- Bindings and Purflings
- Body Joint Dovetail Mortise
- Bracing the Back Plate
- Charles Fox Side Bender
- Conoid Chair
- Electrical Upgrade
- End Graft
- Fitting the Back
- Fitting the Top
- Fleischman/Stevens Universal Binding Jig
- Free Downloads
- French Polishing
- Fusako's Table
- General Woodworking
- Gluing the Back Plate
- Gluing the Body
- Guitar Repair
- Headstock Veneer
- Heel Cap and Neck Glue-Up
- Kitchen Prep Table
- Light Box
- Making a bone Nut
- Martin Style Pyramid Bridge
- Neck Joint Jig
- Plate Glue-up
- Plate Templates
- Saddle Slot
- Shaping the Neck
- Side Bending
- The Fretboard
- Thicknessing and Rosette
- Trek 9.8 Decal Sets
- Wood Step Ladder
Category Archives: Neck
After doing the frets I realized I did them in haste as I forgot to do some intended inlay on the fret board. So I had to decide to pull the frets and start over or go with no dots on the fret board. In the end I decided against pulling the frets as I would risk messing up a clean job. As well I justified this decision by telling myself the uninterrupted grain running from the head stock to the end of the neck was beauty enough for me. Am I a woodaholic or what?
So I did put some dots on the side of the neck. These dots are 3mm Mexican mother of pearl. I used a 3mm brad point bit to drill the holes.
3mm finger placement dots at the 3rd, 5th, 7th, 9th, and 12th fret.
A close up. They are sized a perfect 3mm.
On one of the holes I drilled a little too deep. The fix however was easy: Fill the hole with ebony sanding dust, tamp down to desired depth and put in a drop of CA.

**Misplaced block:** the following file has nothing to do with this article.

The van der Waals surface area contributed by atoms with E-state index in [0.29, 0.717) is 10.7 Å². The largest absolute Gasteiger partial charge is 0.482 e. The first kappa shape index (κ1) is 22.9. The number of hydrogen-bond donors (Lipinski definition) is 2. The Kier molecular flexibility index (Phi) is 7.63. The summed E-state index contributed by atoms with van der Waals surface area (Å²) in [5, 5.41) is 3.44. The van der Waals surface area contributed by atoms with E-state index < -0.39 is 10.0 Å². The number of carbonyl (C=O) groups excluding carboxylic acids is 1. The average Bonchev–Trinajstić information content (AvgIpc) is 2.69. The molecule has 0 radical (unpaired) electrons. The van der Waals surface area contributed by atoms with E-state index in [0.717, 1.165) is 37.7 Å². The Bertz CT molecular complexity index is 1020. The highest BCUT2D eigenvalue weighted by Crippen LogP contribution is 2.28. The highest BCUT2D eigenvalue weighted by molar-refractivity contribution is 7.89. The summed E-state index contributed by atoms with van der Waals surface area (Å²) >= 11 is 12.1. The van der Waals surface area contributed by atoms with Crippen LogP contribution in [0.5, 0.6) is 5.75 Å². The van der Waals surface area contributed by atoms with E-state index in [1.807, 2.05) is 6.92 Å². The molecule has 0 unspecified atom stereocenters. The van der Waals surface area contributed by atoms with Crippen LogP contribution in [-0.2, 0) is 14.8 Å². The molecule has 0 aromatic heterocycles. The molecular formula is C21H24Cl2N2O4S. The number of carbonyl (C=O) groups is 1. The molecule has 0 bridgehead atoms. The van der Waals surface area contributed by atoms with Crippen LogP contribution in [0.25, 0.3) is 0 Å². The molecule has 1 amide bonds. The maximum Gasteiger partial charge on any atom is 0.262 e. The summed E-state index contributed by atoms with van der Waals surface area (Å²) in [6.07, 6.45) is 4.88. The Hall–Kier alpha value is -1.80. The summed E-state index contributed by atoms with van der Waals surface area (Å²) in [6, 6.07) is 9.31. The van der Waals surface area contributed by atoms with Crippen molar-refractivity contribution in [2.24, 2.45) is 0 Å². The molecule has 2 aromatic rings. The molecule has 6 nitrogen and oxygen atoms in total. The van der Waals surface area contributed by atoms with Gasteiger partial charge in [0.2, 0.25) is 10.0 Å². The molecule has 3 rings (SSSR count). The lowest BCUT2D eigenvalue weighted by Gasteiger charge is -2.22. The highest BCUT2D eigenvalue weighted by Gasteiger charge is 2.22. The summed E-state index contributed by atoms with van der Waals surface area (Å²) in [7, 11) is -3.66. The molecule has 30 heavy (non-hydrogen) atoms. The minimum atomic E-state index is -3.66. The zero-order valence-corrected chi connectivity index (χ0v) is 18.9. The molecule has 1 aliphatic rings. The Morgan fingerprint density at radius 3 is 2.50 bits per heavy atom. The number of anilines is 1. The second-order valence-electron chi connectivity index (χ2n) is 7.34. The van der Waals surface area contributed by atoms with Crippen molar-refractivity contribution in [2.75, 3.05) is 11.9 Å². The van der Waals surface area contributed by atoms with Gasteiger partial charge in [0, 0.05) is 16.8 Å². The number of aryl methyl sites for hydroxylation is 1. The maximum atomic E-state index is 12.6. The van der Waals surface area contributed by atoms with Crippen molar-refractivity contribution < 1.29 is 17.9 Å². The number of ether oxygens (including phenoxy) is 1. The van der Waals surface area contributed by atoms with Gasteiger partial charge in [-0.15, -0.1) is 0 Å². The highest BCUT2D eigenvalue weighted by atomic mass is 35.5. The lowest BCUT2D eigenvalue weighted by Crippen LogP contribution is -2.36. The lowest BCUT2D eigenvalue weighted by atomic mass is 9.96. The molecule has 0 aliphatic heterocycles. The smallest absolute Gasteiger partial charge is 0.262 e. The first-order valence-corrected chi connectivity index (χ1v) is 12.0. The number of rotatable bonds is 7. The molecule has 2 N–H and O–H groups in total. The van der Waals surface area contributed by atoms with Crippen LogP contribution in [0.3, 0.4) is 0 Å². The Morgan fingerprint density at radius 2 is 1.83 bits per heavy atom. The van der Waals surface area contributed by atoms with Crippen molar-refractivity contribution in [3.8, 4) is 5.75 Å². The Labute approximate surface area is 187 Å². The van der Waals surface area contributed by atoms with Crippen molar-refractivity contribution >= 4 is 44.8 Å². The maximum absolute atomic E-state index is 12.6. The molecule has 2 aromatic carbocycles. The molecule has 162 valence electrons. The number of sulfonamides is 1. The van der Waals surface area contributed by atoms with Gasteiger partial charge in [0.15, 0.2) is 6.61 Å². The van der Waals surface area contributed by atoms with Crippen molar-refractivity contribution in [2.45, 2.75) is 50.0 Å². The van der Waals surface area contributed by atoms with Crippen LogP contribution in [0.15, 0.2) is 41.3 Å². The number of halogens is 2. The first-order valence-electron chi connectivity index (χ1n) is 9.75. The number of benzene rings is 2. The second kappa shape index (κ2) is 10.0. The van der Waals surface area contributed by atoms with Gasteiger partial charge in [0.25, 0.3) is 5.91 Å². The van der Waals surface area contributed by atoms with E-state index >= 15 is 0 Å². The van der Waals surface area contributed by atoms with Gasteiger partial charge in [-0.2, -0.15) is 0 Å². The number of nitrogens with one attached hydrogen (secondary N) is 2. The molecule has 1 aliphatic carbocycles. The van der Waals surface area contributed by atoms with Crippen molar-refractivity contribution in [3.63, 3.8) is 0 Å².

Moving on to the neck now. At this stage I’m a little bit hesitant of what to do, what first step to take, how to approach this in the 123, step-by-step manner I usually work in. The body was quite straight forward and I was able to complete it as such without any major glitches. But the neck seems almost daunting. And I say almost because I am really enjoying all the new things I am doing on this project. However the neck has, by all means, from the git-go presented itself as a study that needed to be carefully looked at before I start cutting, routing and carving.
For the neck you have two basic choices: a laminate or solid piece. And then for the headstock you can use a scarf joint or cut the shape from the block. For mine I am using a solid piece (Honduras mahogany) with the headstock cut from the block. I have read that the scarf joint style is stronger though because you don’t get grain run out, which decreases the strength. But I chose the solid single block style as it is more traditional for this model.
Honduras mahogany is a little expensive and hard to get here but I totally lucked out and found a guy selling pre-cut Honduras mahogany acoustic neck blanks on the auction site here. So that is what I am using.
Here is the pre-cut, quatersawn neck block. I jointed the top and headstock on my 8″ jointer to start.
Here you can see the grain run out on the angled headstock. The pencil lines aren’t mine.
After jointing it on the jointer the angle where the headstock meets the neck is off. So I have to take it back to the square pencil line with my block plane.
Now it is all square and sanded smooth.
Next I put a center line down the center of the neck. This is important to get right because the neck is tapered end-to-end and there is a truss rod that will be inset on the center line.
To make the center line mark I use my Incra rule. This is the best sliding rule I know of. Tool pick of the week if you don’t have one.
Here I used the Incra sliding rule to set up my taper. The neck is 44mm at the nut (0 position of the sting near the headstock) and 54mm at the 12th fret. To mark this with the sliding rule I simply find center and mark off 22mm one way and 22mm the other at the 0 position. Then go to the 12th fret and do the same for a 54mm width. Then I draw my line with a steel rule. Nicely centered taper.
After that is all done I am ready to make a router cut for the truss rod. So I set up my table and make two passes for a 11mm wide and 10mm deep slot. Notice the pencil line on the side – that is my stop position.
The truss rod fits snugly.
Looks like I am off to a good start. Small sigh of relief.